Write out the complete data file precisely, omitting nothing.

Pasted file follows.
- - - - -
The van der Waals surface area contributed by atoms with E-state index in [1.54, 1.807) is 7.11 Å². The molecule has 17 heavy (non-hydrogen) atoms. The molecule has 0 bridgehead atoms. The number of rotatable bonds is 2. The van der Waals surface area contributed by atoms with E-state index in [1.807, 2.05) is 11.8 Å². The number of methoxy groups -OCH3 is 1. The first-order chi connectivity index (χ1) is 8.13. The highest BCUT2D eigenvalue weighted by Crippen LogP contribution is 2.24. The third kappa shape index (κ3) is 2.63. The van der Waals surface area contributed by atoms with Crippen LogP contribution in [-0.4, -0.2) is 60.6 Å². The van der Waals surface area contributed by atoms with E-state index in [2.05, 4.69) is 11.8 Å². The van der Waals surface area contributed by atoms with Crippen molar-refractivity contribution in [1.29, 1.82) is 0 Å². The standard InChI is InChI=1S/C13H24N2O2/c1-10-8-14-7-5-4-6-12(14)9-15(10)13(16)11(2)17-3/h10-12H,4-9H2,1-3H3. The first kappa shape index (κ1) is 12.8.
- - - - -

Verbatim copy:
The van der Waals surface area contributed by atoms with E-state index in [1.54, 1.807) is 7.11 Å². The molecule has 17 heavy (non-hydrogen) atoms. The molecule has 0 bridgehead atoms. The number of rotatable bonds is 2. The van der Waals surface area contributed by atoms with E-state index in [1.807, 2.05) is 11.8 Å². The number of methoxy groups -OCH3 is 1. The first-order chi connectivity index (χ1) is 8.13. The highest BCUT2D eigenvalue weighted by Crippen LogP contribution is 2.24. The third kappa shape index (κ3) is 2.63. The van der Waals surface area contributed by atoms with Crippen LogP contribution in [-0.4, -0.2) is 60.6 Å². The van der Waals surface area contributed by atoms with E-state index in [2.05, 4.69) is 11.8 Å². The van der Waals surface area contributed by atoms with Crippen molar-refractivity contribution in [1.29, 1.82) is 0 Å². The standard InChI is InChI=1S/C13H24N2O2/c1-10-8-14-7-5-4-6-12(14)9-15(10)13(16)11(2)17-3/h10-12H,4-9H2,1-3H3. The first kappa shape index (κ1) is 12.8.